It seemed real, and that was the point.

A mock accident played out recently in front of local students, who looked on somberly.

Rescue personnel and law enforcement scampered around the scene, tending to the two injured in the wreck and zipped up the fatality in a body bag.

It’s graduation time, and kids celebrate, and sometimes they celebrate the wrong way.

The mock accident is a staple around here, and should be in every community across the country.

When we are young, we feel like we are 10 feet tall and bullet proof.

Yet, the truth is, cemeteries are filled with young people who weren’t 10 feet tall and bullet proof. They are human beings who made the mistake of either drinking and driving or getting in a vehicle in which the driver had been drinking.

Throw in the lack of seat belts and texting, and you have the perfect storm for tragedy.

None of us are invincible, and even though we complain about the aches and pains of growing old, it’s what we all want — long, healthy, happy lives.

When we take added, unneeded risks by drinking, texting and not buckeling up, it often ends up taking people away from us before their time.

It is hard enough to navigate driving, worrying about what the other drivers are doing, will do and wondering what the heck they are thinking.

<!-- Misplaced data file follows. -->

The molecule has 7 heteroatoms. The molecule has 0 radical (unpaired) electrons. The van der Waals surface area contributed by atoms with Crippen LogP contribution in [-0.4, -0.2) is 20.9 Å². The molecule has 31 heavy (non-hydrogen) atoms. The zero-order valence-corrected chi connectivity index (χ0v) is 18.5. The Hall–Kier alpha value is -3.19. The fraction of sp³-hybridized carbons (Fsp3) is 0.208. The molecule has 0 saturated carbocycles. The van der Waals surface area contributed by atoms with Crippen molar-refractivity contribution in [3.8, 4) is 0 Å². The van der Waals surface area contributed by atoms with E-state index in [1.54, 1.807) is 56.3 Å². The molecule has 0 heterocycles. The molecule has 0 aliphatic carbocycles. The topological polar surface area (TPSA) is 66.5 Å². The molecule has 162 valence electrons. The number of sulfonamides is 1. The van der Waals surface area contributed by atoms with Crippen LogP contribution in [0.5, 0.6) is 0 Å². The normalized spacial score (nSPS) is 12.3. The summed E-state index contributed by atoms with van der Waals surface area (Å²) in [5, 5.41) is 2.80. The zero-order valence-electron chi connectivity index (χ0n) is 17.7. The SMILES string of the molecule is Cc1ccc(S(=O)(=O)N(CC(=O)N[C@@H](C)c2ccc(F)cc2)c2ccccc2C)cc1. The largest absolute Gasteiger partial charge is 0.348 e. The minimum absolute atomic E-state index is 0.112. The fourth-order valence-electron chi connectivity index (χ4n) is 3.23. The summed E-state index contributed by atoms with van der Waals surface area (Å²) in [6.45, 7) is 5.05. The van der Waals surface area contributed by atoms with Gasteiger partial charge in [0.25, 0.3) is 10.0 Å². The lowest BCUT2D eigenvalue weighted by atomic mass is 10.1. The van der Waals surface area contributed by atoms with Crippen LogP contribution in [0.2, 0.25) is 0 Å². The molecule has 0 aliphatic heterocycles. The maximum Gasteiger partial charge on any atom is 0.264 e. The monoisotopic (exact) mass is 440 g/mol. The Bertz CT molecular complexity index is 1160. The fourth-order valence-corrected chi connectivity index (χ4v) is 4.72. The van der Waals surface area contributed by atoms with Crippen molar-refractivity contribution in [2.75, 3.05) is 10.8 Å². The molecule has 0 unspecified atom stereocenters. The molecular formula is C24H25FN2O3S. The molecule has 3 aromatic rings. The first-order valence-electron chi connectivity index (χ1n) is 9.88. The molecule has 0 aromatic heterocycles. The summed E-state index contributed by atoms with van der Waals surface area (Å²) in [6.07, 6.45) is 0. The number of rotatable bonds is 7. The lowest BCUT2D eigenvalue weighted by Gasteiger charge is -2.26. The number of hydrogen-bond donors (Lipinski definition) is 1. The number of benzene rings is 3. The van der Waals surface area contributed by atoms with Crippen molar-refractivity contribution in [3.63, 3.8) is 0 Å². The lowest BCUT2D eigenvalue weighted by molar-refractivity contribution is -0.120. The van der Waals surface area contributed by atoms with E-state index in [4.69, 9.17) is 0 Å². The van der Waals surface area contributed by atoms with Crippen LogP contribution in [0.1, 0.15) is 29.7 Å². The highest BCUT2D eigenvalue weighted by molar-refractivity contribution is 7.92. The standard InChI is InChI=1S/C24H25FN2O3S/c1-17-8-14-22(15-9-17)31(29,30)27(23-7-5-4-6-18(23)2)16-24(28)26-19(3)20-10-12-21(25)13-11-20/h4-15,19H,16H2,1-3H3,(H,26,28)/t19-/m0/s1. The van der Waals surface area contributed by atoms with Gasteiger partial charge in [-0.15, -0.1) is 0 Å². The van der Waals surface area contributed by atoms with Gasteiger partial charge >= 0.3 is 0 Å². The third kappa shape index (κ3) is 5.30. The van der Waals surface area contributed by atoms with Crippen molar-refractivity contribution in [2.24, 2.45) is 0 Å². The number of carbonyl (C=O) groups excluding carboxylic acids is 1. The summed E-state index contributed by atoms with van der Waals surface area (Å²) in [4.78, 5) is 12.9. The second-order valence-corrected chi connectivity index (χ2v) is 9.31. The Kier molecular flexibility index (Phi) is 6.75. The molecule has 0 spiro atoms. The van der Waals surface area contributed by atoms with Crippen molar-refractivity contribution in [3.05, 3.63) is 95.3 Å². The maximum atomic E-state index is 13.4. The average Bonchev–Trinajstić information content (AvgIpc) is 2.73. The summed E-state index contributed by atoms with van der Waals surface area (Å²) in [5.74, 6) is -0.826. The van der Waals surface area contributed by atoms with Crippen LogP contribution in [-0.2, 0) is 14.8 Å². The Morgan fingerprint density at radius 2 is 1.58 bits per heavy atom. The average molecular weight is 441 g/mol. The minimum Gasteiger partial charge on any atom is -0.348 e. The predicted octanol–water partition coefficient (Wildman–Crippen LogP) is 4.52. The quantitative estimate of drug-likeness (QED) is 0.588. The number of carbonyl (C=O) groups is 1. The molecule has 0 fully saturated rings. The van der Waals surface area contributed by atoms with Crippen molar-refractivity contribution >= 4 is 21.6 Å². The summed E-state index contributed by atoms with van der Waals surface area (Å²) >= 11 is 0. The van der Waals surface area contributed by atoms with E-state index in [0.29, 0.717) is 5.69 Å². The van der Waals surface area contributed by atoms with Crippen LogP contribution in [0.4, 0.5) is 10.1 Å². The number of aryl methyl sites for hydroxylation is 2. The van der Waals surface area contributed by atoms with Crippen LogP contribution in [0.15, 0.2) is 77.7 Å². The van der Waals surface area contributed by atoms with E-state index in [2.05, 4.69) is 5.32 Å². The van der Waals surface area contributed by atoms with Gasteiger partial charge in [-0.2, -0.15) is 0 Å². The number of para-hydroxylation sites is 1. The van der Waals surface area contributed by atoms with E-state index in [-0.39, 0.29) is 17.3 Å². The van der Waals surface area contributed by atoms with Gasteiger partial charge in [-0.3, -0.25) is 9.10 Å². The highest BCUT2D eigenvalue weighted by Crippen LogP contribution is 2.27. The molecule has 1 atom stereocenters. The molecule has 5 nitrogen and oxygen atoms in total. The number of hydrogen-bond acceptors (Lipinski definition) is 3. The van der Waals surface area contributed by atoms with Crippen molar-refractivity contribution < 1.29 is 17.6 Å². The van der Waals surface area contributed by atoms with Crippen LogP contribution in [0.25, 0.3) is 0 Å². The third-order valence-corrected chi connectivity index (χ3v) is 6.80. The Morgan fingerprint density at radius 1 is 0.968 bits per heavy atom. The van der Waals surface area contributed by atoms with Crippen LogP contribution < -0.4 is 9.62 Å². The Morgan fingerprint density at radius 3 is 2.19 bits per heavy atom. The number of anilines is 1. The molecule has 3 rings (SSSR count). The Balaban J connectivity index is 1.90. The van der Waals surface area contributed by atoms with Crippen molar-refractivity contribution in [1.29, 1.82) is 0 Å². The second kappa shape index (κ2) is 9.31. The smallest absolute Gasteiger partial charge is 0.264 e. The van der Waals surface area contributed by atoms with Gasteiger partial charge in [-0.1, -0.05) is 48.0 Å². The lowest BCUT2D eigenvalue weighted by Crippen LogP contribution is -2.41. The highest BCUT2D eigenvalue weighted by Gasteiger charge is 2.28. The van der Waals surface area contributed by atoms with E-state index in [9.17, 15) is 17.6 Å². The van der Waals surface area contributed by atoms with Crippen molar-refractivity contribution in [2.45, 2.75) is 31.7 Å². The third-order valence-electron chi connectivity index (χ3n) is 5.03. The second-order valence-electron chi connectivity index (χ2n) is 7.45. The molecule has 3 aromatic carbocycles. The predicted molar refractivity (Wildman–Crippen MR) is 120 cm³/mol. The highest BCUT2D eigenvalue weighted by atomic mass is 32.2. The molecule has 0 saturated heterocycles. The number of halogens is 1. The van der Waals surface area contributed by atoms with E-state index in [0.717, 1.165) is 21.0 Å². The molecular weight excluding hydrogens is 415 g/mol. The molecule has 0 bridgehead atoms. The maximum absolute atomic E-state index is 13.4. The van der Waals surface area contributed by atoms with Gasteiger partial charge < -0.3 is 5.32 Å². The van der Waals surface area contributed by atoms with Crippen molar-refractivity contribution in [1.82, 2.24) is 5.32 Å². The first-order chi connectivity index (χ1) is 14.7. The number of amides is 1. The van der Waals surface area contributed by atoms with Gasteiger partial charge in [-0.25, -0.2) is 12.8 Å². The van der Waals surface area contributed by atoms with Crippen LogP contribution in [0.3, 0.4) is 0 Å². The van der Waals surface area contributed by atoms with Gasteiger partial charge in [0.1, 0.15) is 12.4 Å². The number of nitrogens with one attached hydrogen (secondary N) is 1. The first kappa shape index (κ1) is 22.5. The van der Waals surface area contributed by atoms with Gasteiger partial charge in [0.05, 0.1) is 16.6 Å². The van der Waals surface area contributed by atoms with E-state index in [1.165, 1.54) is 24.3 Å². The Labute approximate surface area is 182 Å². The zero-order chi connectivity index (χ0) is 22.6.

We are taught to drive defensively; to be aware of what other drivers are doing.

Driving becomes so routine, especially when we take the same route day-in and day-out, that we lose focus. We mentally put on our cruise control and let our minds drift, singing along to music, talking and ignoring what we are doing.

So, if driving is hard, why make it even harder by drinking and texting? Why take the risk by not wearing a seat belt?

We know the answers to those questions, and I hope the students who took part in the mock accident and the ones who watched it think twice before getting behind the wheel or getting into a vehicle.

Graduation is something to celebrate, but it should not be the last celebration.

It is not even the biggest celebration we have in our lives. There are so many more events that happen to us that are worth celebrating.

But those celebrations won’t happen if we do not take driving seriously.

I have been to a few mock accidents, and every time it gets to me.

These accidents happen every day in this country, but it is not until they happen in our community to the people we love that we take them seriously.

Let’s hope the people watching this mock accident — kids and adults — understand how important driving is and understand it takes our full attention.

Let’s make sure mock accidents are the only ones we hear about.

 

Patrick Murphy, editor-publisher of the Humphrey Democrat and Newman Grove Reporter in Nebraska, is a former assistant managing editor of The Telegram.